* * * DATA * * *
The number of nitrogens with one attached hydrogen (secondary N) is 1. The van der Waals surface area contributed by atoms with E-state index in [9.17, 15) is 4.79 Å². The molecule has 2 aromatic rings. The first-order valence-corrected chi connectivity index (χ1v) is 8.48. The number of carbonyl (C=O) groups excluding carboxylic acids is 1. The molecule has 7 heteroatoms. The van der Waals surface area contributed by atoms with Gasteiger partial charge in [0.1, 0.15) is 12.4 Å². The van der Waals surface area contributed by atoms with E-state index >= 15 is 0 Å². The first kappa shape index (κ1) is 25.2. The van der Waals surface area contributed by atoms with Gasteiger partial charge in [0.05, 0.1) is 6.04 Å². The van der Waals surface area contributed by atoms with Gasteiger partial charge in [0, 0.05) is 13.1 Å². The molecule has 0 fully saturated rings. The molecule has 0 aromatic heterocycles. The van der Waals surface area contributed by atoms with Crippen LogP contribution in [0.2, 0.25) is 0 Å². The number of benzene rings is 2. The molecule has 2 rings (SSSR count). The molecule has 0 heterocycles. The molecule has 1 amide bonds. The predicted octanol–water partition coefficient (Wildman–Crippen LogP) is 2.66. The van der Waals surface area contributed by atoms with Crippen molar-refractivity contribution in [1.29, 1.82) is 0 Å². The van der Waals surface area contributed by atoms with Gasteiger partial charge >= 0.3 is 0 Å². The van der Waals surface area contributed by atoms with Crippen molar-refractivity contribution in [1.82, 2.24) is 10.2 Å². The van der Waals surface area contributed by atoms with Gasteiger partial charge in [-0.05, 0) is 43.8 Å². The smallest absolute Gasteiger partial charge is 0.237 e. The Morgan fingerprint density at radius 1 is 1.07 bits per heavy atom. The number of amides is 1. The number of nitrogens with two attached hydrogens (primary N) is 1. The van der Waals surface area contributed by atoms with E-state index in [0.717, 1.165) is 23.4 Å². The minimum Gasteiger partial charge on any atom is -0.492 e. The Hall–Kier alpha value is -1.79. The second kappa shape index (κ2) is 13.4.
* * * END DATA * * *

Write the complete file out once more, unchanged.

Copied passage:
The number of nitrogens with one attached hydrogen (secondary N) is 1. The van der Waals surface area contributed by atoms with E-state index in [9.17, 15) is 4.79 Å². The molecule has 2 aromatic rings. The first-order valence-corrected chi connectivity index (χ1v) is 8.48. The number of carbonyl (C=O) groups excluding carboxylic acids is 1. The molecule has 7 heteroatoms. The van der Waals surface area contributed by atoms with Gasteiger partial charge in [0.1, 0.15) is 12.4 Å². The van der Waals surface area contributed by atoms with E-state index >= 15 is 0 Å². The first kappa shape index (κ1) is 25.2. The van der Waals surface area contributed by atoms with Gasteiger partial charge in [0.05, 0.1) is 6.04 Å². The van der Waals surface area contributed by atoms with Gasteiger partial charge in [0, 0.05) is 13.1 Å². The molecule has 0 fully saturated rings. The molecule has 0 aromatic heterocycles. The van der Waals surface area contributed by atoms with Crippen LogP contribution in [0.2, 0.25) is 0 Å². The number of benzene rings is 2. The molecule has 2 rings (SSSR count). The molecule has 0 heterocycles. The molecule has 1 amide bonds. The predicted octanol–water partition coefficient (Wildman–Crippen LogP) is 2.66. The van der Waals surface area contributed by atoms with Crippen molar-refractivity contribution in [1.29, 1.82) is 0 Å². The van der Waals surface area contributed by atoms with Gasteiger partial charge >= 0.3 is 0 Å². The van der Waals surface area contributed by atoms with Crippen molar-refractivity contribution in [1.82, 2.24) is 10.2 Å². The van der Waals surface area contributed by atoms with Gasteiger partial charge in [-0.05, 0) is 43.8 Å². The smallest absolute Gasteiger partial charge is 0.237 e. The Morgan fingerprint density at radius 1 is 1.07 bits per heavy atom. The number of amides is 1. The number of nitrogens with two attached hydrogens (primary N) is 1. The van der Waals surface area contributed by atoms with E-state index in [0.717, 1.165) is 23.4 Å². The minimum Gasteiger partial charge on any atom is -0.492 e. The Hall–Kier alpha value is -1.79. The second kappa shape index (κ2) is 13.4.